Temporada 2008: corta dos orejas en Medellín la tarde del 2 de febrero. Torea en Castellón la tarde del 27 de febrero. Torea en Valencia la tarde del 14 de marzo. Torea en Las Ventas la tarde del 16 de marzo. Torea en Arlés la tarde del 22 de marzo. Torea en Saint Martin de Crau la tarde del 12 de abril. Corta oreja en Guijuelo (Salamanca) la tarde del 26 de abril. Corta cuatro orejas en Palavas la tarde del 1º de mayo.Corta cuatro orejas en Palavas la tarde del 1º de mayo. Torea en Nimes la tarde del 9 de mayo. Torea en Nimes la mañana del 11 de mayo. Corta oreja en Valladolid la tarde del 13 de mayo. Torea en Las Ventas la tarde del 15 de mayo. Corta dos orejas en Granada la tarde del 18 de mayo. Torea en Las Ventas la tarde del 20 de mayo. Corta oreja en Toledo la tarde del 25 de mayo. Corta tres en Valdepeñas la tarde del 7 de junio. Torea en Las Ventas la tarde del 15 de junio. Torea en Alicante la tarde del 18 de junio. Corta oreja en Tolosa la tarde del 22 de junio. Torea en Soria la tarde del 28 de junio. Corta oreja en Eauze la tarde del 6 de julio. Torea en Pamplona la tarde del 10 de julio. Corta oreja en Mont de Marsan la tarde del 21 de julio. Corta oreja en Tudela la tarde del 27 de julio. Corta tres orejas en Estella la tarde del 2 de agosto. Torea en La Monumental de Barcelona la tarde del 3 de agosto. Corta cuatro orejas en Saintes Maries de la Mer la tarde del 9 de agosto. Corta oreja en Bayona la tarde del 10 agosto. Corta oreja en Huesca la tarde del 12 de agosto. Corta dos orejas en San Sebastián la tarde del 14 de agosto. Torea en Málaga la tarde del 15 de agosto. Corta oreja en Dax la tarde del 16 de agosto. Corta oreja y rabo en Cieza la tarde del 24 de agosto. Corta oreja en San Sebastián de los Reyes la tarde del 31 de agosto. Corta dos orejas en Dax la tarde del 6 de septiembre. Corta dos orejas en Arles la tarde del 13 de septiembre. Corta oreja en Salamanca la tarde del 14 de septiembre. Torea en Murcia la tarde del 18 de septiembre. Corta tres orejas y rabo en Nimes la mañana del 21 de septiembre. Corta tres orejas en Corella la tarde del 29 de septiembre. Corta oreja en el Festival de Chichón la tarde del 18 de octubre.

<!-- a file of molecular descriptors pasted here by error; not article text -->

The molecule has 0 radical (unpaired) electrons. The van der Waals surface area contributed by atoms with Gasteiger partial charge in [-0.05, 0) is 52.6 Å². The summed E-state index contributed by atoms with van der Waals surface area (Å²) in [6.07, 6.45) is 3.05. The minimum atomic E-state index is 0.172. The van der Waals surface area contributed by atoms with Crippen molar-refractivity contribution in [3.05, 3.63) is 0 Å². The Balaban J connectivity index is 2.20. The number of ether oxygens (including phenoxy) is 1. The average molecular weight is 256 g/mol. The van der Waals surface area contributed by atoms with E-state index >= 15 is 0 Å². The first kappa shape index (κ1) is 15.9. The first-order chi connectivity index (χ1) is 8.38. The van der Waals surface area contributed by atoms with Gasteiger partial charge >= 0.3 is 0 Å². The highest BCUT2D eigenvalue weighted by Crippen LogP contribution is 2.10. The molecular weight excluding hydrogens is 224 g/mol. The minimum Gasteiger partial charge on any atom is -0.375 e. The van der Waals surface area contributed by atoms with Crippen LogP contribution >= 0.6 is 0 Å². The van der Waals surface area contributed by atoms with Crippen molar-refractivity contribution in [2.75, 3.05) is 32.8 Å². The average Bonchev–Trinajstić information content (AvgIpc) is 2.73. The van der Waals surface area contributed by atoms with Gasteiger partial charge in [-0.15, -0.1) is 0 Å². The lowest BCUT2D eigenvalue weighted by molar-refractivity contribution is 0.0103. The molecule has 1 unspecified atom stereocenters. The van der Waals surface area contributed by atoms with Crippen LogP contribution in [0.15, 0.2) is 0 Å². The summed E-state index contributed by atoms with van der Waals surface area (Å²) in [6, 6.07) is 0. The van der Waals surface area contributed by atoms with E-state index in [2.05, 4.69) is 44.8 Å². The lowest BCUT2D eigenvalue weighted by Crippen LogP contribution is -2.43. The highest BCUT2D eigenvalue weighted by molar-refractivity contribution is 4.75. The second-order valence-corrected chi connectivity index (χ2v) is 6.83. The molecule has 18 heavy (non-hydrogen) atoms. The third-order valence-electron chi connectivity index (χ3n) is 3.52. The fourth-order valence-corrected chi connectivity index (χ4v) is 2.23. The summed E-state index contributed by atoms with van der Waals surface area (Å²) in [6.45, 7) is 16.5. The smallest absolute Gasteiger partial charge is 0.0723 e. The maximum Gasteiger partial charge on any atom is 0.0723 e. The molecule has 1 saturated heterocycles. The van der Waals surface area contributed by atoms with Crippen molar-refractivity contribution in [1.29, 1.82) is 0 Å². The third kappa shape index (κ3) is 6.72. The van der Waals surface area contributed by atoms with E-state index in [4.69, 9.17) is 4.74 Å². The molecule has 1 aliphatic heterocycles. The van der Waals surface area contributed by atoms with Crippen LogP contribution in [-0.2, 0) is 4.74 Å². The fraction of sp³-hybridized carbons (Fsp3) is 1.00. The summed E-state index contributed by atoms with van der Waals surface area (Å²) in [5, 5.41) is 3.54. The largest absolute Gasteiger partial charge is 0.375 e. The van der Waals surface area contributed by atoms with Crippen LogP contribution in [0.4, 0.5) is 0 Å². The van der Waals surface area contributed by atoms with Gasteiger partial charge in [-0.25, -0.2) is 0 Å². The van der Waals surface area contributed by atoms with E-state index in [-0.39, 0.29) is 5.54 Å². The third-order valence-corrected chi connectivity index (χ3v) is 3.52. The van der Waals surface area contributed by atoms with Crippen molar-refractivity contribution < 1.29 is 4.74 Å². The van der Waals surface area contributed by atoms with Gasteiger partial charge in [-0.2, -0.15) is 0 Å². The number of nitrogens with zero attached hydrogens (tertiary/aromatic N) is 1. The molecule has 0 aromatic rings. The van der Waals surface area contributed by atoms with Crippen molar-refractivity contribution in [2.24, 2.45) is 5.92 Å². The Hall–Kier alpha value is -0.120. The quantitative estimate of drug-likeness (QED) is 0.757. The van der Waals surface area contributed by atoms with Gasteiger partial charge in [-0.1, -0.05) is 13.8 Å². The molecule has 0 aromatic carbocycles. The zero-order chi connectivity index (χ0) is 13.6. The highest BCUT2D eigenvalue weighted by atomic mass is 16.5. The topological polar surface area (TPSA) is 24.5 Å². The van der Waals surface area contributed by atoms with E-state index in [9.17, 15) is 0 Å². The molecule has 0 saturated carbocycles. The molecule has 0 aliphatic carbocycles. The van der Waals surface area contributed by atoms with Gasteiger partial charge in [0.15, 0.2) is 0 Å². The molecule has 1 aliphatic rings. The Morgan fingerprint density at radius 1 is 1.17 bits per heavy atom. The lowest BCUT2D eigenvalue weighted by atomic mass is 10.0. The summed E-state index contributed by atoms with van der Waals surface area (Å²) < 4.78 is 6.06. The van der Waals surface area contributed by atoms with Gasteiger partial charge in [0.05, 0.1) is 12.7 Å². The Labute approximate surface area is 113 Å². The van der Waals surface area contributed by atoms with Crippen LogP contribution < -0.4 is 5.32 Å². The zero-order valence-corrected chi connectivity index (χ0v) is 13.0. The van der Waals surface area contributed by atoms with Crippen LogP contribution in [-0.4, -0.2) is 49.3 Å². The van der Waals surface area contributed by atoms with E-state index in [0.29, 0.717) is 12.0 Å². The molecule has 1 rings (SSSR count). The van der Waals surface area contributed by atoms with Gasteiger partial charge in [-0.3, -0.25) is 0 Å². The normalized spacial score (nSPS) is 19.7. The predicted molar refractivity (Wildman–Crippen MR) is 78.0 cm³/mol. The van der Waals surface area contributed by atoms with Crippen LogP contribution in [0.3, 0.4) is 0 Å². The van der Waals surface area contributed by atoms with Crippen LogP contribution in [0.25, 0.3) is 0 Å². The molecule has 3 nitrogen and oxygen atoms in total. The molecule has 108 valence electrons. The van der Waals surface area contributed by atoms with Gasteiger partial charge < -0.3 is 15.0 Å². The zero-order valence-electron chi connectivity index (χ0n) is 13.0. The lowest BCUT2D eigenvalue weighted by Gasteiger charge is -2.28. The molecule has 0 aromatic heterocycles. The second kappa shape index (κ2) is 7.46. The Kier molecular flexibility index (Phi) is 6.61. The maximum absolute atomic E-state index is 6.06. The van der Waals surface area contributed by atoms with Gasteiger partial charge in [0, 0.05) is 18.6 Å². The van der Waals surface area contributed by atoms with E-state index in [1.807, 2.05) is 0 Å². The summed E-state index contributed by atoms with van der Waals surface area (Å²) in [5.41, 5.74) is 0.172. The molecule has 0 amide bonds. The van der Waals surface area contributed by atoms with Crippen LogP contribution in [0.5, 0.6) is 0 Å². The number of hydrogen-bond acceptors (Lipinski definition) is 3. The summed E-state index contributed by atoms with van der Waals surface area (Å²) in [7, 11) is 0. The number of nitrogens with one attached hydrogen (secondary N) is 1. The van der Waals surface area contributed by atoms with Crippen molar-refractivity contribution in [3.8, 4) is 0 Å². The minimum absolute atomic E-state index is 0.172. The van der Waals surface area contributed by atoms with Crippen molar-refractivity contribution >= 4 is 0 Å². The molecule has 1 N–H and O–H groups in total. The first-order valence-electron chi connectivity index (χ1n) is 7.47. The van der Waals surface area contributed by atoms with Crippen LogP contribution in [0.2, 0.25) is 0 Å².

Temporada 2007: torea en Medellín la tarde del 3 de febrero. Corta dos orejas en el Festival en Medellín la tarde del 9 de febrero. Corta tres orejas en Arles la tarde del 6 de abril. Corta dos orejas en Palavas la tarde del 8 de mayo. Torea en Las Ventas la tarde del 12 de mayo. Corta oreja en Las Ventas la tarde del 22 de mayo. Torea en Nimes la tarde del 25 de mayo. Corta dos orejas en Nimes la mañana del 26 de mayo. Corta oreja en Granada la tarde del 3 de junio. Corta oreja en Alicante la tarde del 18 de junio. Torea en Soria la tarde del 23 de junio. Corta oreja en Segovia la tarde del 29 de junio. Corta dos orejas en Fenouillet la tarde del 30 de junio. Corta dos orejas en Eauze la tarde del 8 de julio. Torea en Pamplona la tarde del 10 de julio. Corta oreja en Mont de Marsan la tarde del 24 de julio. Corta oreja en Tudela la tarde del 28 de julio. Corta dos orejas en Beaucaire (Francia) la tarde del 29 de julio. Corta oreja en Vitoria la tarde del 5 de agosto. Torea en Málaga la tarde del 10 de agosto. Torea en Baeza la tarde del 11 de agosto. Corta dos orejas en Bayona la tarde del 12 de agosto. Corta oreja en Beziers la tarde del 13 de agosto. Corta dos orejas en Dax la tarde del 14 de agosto. Corta dos orejas en Saintes Marie de la Mer la tarde del 15 de agosto. Corta dos orejas y rabo, indulta toro, en Guijuelo (Salamanca) la tarde del 18 de agosto. Corta dos orejas en Leganés la tarde del 19 de agosto. Corta oreja en Almería la tarde del 21 de agosto. Corta oreja en Bilbao la tarde del 22 de agosto. Corta tres en Iniesta la tarde del 24 de agosto. Corta oreja en Colmenar Viejo la tarde del 25 de agosto. Corta dos orejas en San Sebastián de los Reyes la tarde del 26 de agosto. Torea en Arles la tarde del 7 de septiembre. Corta dos orejas en Alcañiz la tarde del 8 de septiembre. Corta oreja en Aranda de Duero la tarde del 10 de septiembre. Torea en Albacete la tarde del 13 de septiembre. Corta tres orejas en Nimes la mañana del 15 de septiembre. Corta tres orejas y rabo en San Agustín de Guadalix (Madrid) la tarde del 16 de septiembre. Torea en Logroño la tarde del 17 de septiembre. Corta tres orejas y rabo, indulta toro, en Torrijos la tarde del 30 de septiembre. Corta dos orejas en Las Ventas la tarde del 6 de octubre. Torea en Valencia la tarde del 9 de octubre. Torea en Zaragoza la tarde del 10 de octubre. Corta dos orejas y rabo en el Festival de Chichón la tarde del 13 de octubre. Torea en Quito la tarde del 1 de diciembre. Corta dos orejas en Cali la tarde del 27 de diciembre.